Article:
I’ve decided to step away from the microphone in Northeast Ohio. Thank you for your kindness as I tried to bring my approach to afternoon radio. I will have more on my future in the coming weeks, but this is my final segment to air 17 December 2021, remembering some of the people who trusted me with their stories over the years. Please stay safe.Continue reading “A final segment after 8 years in Cleveland radio”
Bread seems to be having a renaissance: amid the coronavirus pandemic, people seem to be buying bread (if they can find it), flour, and yeast at unprecedented rates. I’ve been a bread baking and journalism evangelist for a good while, and I was honored to talk little about my journey so far, and about home bread baking on the radio recently.
I was a guest (not the host!) on the Sound of Ideas with my friend Mike McIntyre. I transcribed some of my bread thoughts for you, in case you missed the show. If you have any other ideas, please get in touch!
Also, please check out my book: Kneading Journalism: Essays on baking bread and breaking down the news!
I am proud to report my current employer, World Radio Switzerland, was awarded five regional Edward R. Murrow awards from the Radio Television Digital News Association in the U.S.! The awards are some of the most prized in broadcast journalism.
World Radio Switzerland won in the international category, Region 14, for a small market station. “Small market” is defined (under one description I found) as one serving an audience of fewer than 1.4 million people. WRS’s main market is Geneva, served by FM, and has about 190,000 residents. It has listeners elsewhere in the country through web streaming, and digital radio (which is supposed to replace FM at some point.)
Most of the awards were for my feature work, including a series from Cairo and special reporting on Swiss banks and transparency. I am proud and honored to have brought these awards to the station, and am excited by even being considered for national Murrow awards (to be decided out of the pool of regional winners.)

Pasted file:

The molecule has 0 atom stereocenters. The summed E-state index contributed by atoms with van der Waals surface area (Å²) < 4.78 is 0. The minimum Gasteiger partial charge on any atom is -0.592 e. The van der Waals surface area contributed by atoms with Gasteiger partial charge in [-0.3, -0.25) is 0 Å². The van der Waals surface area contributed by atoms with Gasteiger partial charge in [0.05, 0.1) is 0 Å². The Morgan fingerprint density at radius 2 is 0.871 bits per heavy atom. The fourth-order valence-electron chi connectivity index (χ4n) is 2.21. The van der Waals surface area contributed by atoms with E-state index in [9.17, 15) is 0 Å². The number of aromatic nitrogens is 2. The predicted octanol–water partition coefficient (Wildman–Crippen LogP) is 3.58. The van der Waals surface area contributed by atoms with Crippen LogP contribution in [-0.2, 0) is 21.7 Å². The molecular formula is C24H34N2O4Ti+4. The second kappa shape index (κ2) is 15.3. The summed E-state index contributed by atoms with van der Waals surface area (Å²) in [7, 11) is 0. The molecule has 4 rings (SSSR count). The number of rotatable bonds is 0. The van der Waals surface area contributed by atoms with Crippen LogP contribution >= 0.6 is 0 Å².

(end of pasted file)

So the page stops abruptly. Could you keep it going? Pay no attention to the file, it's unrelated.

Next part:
Editor’s Note: This is a personal narrative and commentary about German public radio, and multiculturalism therein, based on my experience in the last years. I offer my observations, suggestions, and hopes, perhaps to prompt further thought or consideration from journalists and newsreaders alike. Warning..this is a long one!
“You have no idea what you are talking about, Luka*.“ The small Greek colleague pushed a harshly dismissive comment toward Luka, incensing something primal in the latter. I had not yet met this colleague, after all I was just considered a Praktikant, an intern, a visitor, a stranger and kept more or less to myself unless prompted. I sat at the back corner of the meeting table in a German editorial meeting.
“How do you know what I have an idea about?” Luka shot back in his thick accent—Bosnian or Hungarian, I wasn’t quite sure. The other members of this multi-cultural editorial staff shifted their eyes nervously, some chuckled, not sure what to do. I stopped moving all-together, frozen in a pose for observation: my posture slouched, my chin buried in my hands, my eyes fixed. A discussion about refugees from Eastern Europe quickly turned heated.
“You don’t know what the refugees need. You don’t know who they are, or what they are doing.” The Greek colleague looked sure of himself, almost taunting the situation to escalate. A soft winter light shone in through the windows behind me, and story ideas pinned to a tack board fluttered slightly.Continue reading “Analysis: The state of journalism and multiculturalism in German public radio”